Evolution of the Word of Wisdom – The Origin Story

The Correlated Word of Wisdom Origin Story

The story of how the word of wisdom came to be is commonly told by the church and fairly simple (see this video), Emma was tired of cleaning up the tobacco after the School of the Prophets met together in her house.

Dirty smoking school of prophets.
Joseph and Emma apparently discussing the nastiness of cleaning up from cleaning up spit on the floor.

Apparently, the chew and spittle would leak through the floor into her kitchen and she complained to Joseph about it. Ever heard of a spittoon? These were very commonly found in public spaces. Did the school of prophets just have really bad aim? Anyways Joseph took the matter before the Lord – because a human can’t solve that problem? It’s not as easy as setting some house rules against spitting on the floor, or just saying “Don’t spit on the floor” or even “When you spit your chew on the floor, it makes me feel dirty and I don’t want to clean up your nasty spit!”

Chicago Courtroom, 1910s, with spittoon.

Anyways, as the story goes, Joseph asks God about this problem and is given this “health code” advice. It is not viewed as a commandment (like the word of wisdom is today) but more like a noble idea as a revelation. The future church leaders will convert it into a required commandment and test of obedience church-wide.

The Unofficial Origins

The official narrative of the church stops there and the church wants us to leave it at that. They likely don’t even want members reading the D&C section because it’s so vastly different than the current interpretations. They just want church members to do what they say basically. The revelation was given, and over time it was revealed to be a commandment. However, like most things in church history (or all of the church literature for that matter), this is not the whole story. There is a whole new interesting side to the revelation behind the word of wisdom when we look to David Whitmer (one of the Three Witnesses of the Book of Mormon). He was around during this time of church history and though the church wants to discredit him (because he left the church) they also want to call him honest (because he’s a key witness to the gold plates). He puts the church narrative to question though, when in a newspaper interview when he says:

Some of the men were excessive chewers of the filthy weed, and their disgusting slobbering and spitting cause Mrs. [Emma] Smith… to make the ironical remark that ‘It would be a good thing if a revelation could be had declaring the use of tobacco a sin, and commanding its suppression’…. The matter was taken up and joked about, one of the brethren suggested that the revelation should also provide for a total abstinence from tea and coffee drinking, intending this as a counter dig at the sisters.

High Priest David Whitmer, one of the Three Witnesses, quote in Des Moines Daily News, October 16, 1886, p. 20

He suggests that as Emma complained about chewing tobacco and even suggested that Joseph come up with a revelation that it was a sin, the brethren also have suggestions of their own about the revelation. The men would sit around and socialize while drinking strong drinks and chewing tobacco. The women on the other hand would sit around and socialize with tea or coffee. So in effect, the “revelation” is a dig at both the men and women of the organization and their “vices”. Feels like a tit-for-tat type of situation like children playing with toys who can’t be made to cooperate or share, they feel if they can’t have things their way, they won’t allow anyone else to either.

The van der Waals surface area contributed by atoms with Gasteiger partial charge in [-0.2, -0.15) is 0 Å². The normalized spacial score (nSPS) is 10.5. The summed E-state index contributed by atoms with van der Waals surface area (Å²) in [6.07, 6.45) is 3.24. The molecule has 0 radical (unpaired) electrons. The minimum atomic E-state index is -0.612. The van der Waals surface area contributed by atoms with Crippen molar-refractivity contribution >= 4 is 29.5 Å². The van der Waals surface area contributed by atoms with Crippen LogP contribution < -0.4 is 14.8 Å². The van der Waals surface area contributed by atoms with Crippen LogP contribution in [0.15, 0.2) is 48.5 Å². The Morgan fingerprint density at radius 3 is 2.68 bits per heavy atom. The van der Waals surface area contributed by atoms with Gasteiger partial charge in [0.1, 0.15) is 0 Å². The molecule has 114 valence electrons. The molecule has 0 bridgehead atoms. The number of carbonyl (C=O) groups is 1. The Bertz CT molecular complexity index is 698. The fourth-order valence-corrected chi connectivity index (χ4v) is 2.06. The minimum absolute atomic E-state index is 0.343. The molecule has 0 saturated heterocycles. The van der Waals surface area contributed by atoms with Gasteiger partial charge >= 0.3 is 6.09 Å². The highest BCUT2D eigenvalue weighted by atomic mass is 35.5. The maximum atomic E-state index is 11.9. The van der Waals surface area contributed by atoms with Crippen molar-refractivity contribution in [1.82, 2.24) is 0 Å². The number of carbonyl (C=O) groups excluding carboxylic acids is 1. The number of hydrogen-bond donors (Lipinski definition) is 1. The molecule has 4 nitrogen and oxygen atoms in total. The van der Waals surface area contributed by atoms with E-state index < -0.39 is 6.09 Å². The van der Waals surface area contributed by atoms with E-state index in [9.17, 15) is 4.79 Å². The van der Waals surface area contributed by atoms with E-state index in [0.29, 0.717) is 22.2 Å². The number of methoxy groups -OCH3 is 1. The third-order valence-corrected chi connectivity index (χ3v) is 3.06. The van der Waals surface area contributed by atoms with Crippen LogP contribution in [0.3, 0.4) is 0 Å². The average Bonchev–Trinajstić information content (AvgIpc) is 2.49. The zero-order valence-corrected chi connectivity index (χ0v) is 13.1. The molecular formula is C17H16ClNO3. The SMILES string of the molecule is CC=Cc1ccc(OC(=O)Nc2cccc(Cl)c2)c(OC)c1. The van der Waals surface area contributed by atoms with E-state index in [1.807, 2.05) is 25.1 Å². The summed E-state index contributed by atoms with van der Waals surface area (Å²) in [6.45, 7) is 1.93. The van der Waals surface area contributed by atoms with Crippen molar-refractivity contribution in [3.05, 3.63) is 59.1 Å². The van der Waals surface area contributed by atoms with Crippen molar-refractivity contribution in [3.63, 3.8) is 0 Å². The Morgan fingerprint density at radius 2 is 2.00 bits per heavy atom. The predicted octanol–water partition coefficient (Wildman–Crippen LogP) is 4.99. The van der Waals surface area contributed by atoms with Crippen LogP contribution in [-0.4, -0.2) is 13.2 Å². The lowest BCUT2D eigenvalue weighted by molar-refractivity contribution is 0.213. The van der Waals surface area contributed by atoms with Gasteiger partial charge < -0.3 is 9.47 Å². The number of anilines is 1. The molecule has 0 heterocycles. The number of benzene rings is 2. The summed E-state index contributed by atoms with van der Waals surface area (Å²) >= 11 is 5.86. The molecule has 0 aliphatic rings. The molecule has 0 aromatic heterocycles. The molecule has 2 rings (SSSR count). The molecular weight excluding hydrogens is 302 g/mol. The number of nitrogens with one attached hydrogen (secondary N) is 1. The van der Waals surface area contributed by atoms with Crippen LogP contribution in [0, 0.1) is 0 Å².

Not only is the idea of the revelation planted by Emma, as a complaint about the men. It also contains exactly the jest suggested by the brethren. They knew these substances might not be healthy, but that was nothing ground-breaking. At least it wasn’t introduced as a commandment, that wasn’t until much later in the evolution of the church.

Is the Word of Wisdom Unique

The church likes to claim that this revelation is totally unique and not like anything else of the day, although there is plenty of evidence to the contrary, like the Temperance movement for starters along with the experts of the day.

In no conceivable way could it have come of the dietary literature of the time. Gordon B Hinckley

There is plenty of evidence that the church members or leaders did not follow this non-commandment at the time. Why would they? It wasn’t a commandment! Lesson manuals of today though are set up to paint the story that they did. To be fair, failure to live the word of wisdom is listed as a fault of some when they are excommunicated, but these are usually the people who are speaking against polygamy. It is well documented that Joseph Smith himself did not live the word of wisdom, as discussed Joseph drank and even smoked often.

The charge of “not observing the Word of Wisdom” was one of five leveled against David Whitmer on April 13, 1838, which led to his excommunication. Nevertheless, contemporary records indicate that Joseph Smith was not, himself, a strict observer. Smith is recorded at various times as drinking tea, beer, and wine. There is a report he also smoked tobacco: according to Amasa Lyman, a member of the First Presidency under Smith, Smith once finished preaching a sermon on the Word of Wisdom and immediately afterward rode through the streets smoking a cigar. According to Lyman, this was just one of many instances in which Smith “tried the faith of the Saints … by his peculiarities”.


At least we know that if we are obedient to the “commandment” we will have health in our navels and strength in our bones… like these people, the church shows at the end of their Word of Wisdom video:

Helpful resources to research the Word of Wisdom:

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